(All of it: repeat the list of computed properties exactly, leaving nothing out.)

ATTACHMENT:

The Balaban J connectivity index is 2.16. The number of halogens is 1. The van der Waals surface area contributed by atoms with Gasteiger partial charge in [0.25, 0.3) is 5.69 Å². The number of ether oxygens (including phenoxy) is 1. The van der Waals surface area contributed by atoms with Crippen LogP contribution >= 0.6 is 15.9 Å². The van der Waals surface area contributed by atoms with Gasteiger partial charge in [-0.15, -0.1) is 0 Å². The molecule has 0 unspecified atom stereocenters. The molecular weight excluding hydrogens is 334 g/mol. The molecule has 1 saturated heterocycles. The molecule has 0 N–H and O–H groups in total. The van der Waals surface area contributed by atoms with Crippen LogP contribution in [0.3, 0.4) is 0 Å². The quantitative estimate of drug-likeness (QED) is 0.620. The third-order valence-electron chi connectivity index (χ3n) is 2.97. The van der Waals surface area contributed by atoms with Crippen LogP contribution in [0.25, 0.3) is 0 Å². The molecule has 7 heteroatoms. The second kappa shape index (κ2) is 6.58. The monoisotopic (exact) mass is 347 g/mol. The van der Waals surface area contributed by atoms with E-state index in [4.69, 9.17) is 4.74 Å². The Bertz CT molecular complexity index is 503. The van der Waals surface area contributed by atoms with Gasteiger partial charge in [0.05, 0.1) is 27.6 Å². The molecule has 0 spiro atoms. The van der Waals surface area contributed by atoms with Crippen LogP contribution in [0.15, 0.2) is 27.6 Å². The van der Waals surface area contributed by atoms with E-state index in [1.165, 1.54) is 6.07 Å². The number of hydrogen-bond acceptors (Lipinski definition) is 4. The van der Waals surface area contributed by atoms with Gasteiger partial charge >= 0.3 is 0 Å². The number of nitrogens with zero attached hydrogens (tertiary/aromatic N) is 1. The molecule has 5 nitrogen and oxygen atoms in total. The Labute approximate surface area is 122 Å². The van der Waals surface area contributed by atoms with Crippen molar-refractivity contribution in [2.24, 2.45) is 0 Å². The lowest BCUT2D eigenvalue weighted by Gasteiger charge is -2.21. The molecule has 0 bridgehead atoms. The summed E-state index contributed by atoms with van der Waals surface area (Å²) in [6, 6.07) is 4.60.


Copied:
The Balaban J connectivity index is 2.16. The number of halogens is 1. The van der Waals surface area contributed by atoms with Gasteiger partial charge in [0.25, 0.3) is 5.69 Å². The number of ether oxygens (including phenoxy) is 1. The van der Waals surface area contributed by atoms with Crippen LogP contribution >= 0.6 is 15.9 Å². The van der Waals surface area contributed by atoms with Gasteiger partial charge in [-0.15, -0.1) is 0 Å². The molecule has 0 unspecified atom stereocenters. The molecular weight excluding hydrogens is 334 g/mol. The molecule has 1 saturated heterocycles. The molecule has 0 N–H and O–H groups in total. The van der Waals surface area contributed by atoms with Crippen LogP contribution in [0.3, 0.4) is 0 Å². The quantitative estimate of drug-likeness (QED) is 0.620. The third-order valence-electron chi connectivity index (χ3n) is 2.97. The van der Waals surface area contributed by atoms with Crippen LogP contribution in [0.25, 0.3) is 0 Å². The molecule has 7 heteroatoms. The second kappa shape index (κ2) is 6.58. The monoisotopic (exact) mass is 347 g/mol. The van der Waals surface area contributed by atoms with E-state index in [4.69, 9.17) is 4.74 Å². The Bertz CT molecular complexity index is 503. The van der Waals surface area contributed by atoms with Gasteiger partial charge in [0.05, 0.1) is 27.6 Å². The molecule has 0 spiro atoms. The van der Waals surface area contributed by atoms with Crippen LogP contribution in [0.15, 0.2) is 27.6 Å². The van der Waals surface area contributed by atoms with E-state index in [1.165, 1.54) is 6.07 Å². The number of hydrogen-bond acceptors (Lipinski definition) is 4. The van der Waals surface area contributed by atoms with Gasteiger partial charge >= 0.3 is 0 Å². The number of nitrogens with zero attached hydrogens (tertiary/aromatic N) is 1. The molecule has 5 nitrogen and oxygen atoms in total. The Labute approximate surface area is 122 Å². The van der Waals surface area contributed by atoms with Crippen molar-refractivity contribution in [2.24, 2.45) is 0 Å². The lowest BCUT2D eigenvalue weighted by Gasteiger charge is -2.21. The molecule has 0 bridgehead atoms. The summed E-state index contributed by atoms with van der Waals surface area (Å²) in [6, 6.07) is 4.60.